Average per-pupil supplies funding less than $50

Published 8:00 pm Thursday, September 14, 2017

Psst … can I borrow a pencil?

Borrowing, not buying, school supplies seems to be a more plausible avenue today, and what’s not borrowed is either donated or done without. Educators face the prospect of providing more services with fewer resources, and the 2017-18 school year is no different.

For years, per-pupil spending in North Carolina, as well as education spending in general, has been on the decline. In some counties this year, teachers’ use of supplies must be “approved” first, and everything down to copy paper is regulated and rationed.

“We’re going to be working with the General Assembly over the next few years to focus on the return on investment,” state Superintendent Mark Johnson told The Associated Press. “More of the same year after year has not provided the results we need for our students.”

In Beaufort County, schools are allotted funds for “classroom materials and instructional supplies” from two sources — state and local money, according to Beaufort County Schools Finance Director Willie Carawan. This does not include the per-pupil spending for Exceptional Children programs allotted by the federal-level Title I program.

Beaufort County’s state-level funding for materials and supplies comes out of a PRC-61. A PRC, or program report code, is essentially a funding plan for a particular objective, in this case classroom supplies.

Carawan said the three-year average of the state’s per-pupil funding of classroom supplies for Beaufort County is $18.36. In this year’s budget, Beaufort County Schools has it listed at an estimated $20.

School officials must compile a budget often before state funding is put in place, and before student enrollment numbers are in. Officials use the three-year averages to estimate what funding will likely be secured.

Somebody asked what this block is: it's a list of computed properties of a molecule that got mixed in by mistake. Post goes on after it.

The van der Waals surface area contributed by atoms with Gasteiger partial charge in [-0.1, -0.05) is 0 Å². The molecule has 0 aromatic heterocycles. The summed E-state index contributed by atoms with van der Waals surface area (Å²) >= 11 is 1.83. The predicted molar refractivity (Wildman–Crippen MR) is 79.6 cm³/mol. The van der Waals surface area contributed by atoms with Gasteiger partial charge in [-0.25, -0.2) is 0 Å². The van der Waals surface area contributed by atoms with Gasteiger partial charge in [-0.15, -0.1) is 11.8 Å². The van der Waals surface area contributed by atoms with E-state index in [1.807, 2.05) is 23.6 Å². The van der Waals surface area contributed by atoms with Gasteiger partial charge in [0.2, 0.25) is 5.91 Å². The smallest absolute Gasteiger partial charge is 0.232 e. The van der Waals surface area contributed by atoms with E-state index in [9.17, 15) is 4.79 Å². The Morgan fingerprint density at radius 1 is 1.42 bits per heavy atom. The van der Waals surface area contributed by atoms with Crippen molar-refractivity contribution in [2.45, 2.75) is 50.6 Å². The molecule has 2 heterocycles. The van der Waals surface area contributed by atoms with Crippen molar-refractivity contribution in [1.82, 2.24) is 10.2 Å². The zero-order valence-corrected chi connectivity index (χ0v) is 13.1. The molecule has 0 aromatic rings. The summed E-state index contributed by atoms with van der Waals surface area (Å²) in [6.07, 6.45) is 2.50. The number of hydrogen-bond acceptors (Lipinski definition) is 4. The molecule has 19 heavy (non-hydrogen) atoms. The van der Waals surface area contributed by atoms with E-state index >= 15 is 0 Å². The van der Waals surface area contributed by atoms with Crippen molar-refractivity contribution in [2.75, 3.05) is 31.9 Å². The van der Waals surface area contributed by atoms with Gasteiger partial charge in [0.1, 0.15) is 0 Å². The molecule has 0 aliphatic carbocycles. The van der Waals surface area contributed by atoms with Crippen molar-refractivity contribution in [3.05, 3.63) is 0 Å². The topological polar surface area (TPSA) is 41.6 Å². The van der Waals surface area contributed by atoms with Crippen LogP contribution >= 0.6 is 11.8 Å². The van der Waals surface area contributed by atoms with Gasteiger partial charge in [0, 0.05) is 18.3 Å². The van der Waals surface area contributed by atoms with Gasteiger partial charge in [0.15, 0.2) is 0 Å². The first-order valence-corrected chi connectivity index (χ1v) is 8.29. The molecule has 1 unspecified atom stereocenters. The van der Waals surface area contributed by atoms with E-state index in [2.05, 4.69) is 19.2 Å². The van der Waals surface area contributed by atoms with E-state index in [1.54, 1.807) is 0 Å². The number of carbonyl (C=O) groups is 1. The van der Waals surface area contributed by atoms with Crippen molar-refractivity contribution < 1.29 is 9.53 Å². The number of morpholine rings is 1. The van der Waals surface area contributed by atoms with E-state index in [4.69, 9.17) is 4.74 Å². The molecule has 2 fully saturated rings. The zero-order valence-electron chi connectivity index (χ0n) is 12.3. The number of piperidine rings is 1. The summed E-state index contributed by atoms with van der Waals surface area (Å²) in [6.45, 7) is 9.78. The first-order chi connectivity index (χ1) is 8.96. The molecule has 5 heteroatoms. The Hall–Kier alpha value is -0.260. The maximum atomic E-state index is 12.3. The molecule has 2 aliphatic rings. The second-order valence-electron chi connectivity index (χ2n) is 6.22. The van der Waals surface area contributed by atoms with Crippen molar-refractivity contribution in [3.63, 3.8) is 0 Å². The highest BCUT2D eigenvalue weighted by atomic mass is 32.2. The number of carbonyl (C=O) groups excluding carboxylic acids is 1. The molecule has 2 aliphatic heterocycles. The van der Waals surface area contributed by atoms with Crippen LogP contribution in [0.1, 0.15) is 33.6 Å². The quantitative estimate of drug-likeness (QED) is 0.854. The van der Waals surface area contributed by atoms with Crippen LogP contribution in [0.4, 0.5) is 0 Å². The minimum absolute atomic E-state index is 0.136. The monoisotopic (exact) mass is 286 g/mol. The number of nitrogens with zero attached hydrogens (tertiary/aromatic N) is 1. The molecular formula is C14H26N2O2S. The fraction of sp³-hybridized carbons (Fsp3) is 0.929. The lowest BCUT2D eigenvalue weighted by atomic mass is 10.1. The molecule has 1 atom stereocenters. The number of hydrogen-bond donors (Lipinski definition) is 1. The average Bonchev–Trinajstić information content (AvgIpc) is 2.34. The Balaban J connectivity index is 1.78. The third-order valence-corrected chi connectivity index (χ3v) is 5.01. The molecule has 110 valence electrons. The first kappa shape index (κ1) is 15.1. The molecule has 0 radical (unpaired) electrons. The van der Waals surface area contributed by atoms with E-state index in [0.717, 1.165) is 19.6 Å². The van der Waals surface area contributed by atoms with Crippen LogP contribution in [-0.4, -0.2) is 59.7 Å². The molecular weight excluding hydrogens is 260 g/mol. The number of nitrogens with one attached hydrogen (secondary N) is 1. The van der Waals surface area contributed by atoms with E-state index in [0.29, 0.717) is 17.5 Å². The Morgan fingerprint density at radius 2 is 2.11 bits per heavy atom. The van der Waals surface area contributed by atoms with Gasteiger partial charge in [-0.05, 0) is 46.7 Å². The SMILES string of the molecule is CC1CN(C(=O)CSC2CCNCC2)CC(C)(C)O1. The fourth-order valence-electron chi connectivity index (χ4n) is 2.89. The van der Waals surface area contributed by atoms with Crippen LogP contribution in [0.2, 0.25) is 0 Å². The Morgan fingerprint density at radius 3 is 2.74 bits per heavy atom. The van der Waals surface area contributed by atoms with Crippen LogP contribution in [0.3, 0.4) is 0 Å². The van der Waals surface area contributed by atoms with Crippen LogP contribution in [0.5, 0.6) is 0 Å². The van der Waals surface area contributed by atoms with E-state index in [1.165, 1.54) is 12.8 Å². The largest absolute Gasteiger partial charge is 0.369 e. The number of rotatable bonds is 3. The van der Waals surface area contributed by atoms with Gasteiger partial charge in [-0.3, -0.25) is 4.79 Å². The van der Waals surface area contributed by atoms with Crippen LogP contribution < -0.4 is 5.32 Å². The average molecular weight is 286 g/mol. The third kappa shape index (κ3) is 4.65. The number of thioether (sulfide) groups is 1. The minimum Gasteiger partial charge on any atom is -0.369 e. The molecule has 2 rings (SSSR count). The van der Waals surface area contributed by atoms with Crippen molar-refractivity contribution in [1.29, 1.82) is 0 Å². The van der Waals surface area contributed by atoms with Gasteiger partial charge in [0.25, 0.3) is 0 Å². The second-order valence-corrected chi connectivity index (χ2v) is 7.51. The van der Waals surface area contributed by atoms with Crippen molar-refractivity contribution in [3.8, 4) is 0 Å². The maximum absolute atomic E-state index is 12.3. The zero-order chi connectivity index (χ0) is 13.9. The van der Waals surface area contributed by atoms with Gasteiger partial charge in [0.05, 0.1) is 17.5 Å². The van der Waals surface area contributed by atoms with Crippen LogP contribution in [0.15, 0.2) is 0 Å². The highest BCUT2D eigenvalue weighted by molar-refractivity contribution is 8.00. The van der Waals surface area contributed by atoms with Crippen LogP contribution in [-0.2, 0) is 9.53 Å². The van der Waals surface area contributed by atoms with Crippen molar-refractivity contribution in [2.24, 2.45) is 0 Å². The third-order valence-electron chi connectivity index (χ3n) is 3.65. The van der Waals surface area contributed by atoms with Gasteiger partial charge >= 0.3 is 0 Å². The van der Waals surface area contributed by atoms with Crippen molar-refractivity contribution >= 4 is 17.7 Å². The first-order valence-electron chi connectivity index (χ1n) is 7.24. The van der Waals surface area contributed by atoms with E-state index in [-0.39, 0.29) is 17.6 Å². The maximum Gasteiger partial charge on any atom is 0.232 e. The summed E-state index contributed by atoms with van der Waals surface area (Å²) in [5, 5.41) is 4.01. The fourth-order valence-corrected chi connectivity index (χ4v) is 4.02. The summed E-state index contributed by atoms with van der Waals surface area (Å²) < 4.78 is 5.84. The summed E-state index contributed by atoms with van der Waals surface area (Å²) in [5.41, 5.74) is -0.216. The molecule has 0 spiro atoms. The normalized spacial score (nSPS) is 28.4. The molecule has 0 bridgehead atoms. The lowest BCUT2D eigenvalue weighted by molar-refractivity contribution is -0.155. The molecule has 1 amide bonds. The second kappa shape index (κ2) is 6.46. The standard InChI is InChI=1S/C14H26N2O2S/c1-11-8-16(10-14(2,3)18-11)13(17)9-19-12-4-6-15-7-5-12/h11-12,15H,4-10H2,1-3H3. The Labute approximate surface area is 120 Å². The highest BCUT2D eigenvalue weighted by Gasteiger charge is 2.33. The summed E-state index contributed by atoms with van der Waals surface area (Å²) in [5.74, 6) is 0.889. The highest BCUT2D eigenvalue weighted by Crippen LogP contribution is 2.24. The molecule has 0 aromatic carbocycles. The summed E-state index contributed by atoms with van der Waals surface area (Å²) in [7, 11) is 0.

At the local level, the three-year average is $28.82 per student for supplies. The school district budgeted $23 per student this year from this pot of money, according to Carawan. Because enrollment numbers are not finalized, and the district’s enrollment has trended downward for multiple years, Carawan said he initially budgeted for well below the average.

“Until we get everything in with the state allotments, I held back a little bit of money,” Carawan explained.

As of now, between the state and local sources of money, Beaufort County Schools estimated and budgeted $43 per student this school year.

Such a tight budget inevitably trickles down from the state level, to local government, and eventually to individual educators. Every year in Beaufort County, teachers spend money out of pocket to provide needed classroom supplies. Some even recently held fundraisers to purchase items.

“They spend so much money out of their own pocket, and we have a small budget to give them for supplies,” John Small Elementary School Principal Kelly Makepeace said in a previous interview. “Even a box of Kleenex means the world to teachers at this point in the year because they have come out of pocket hundreds and hundreds of dollars.”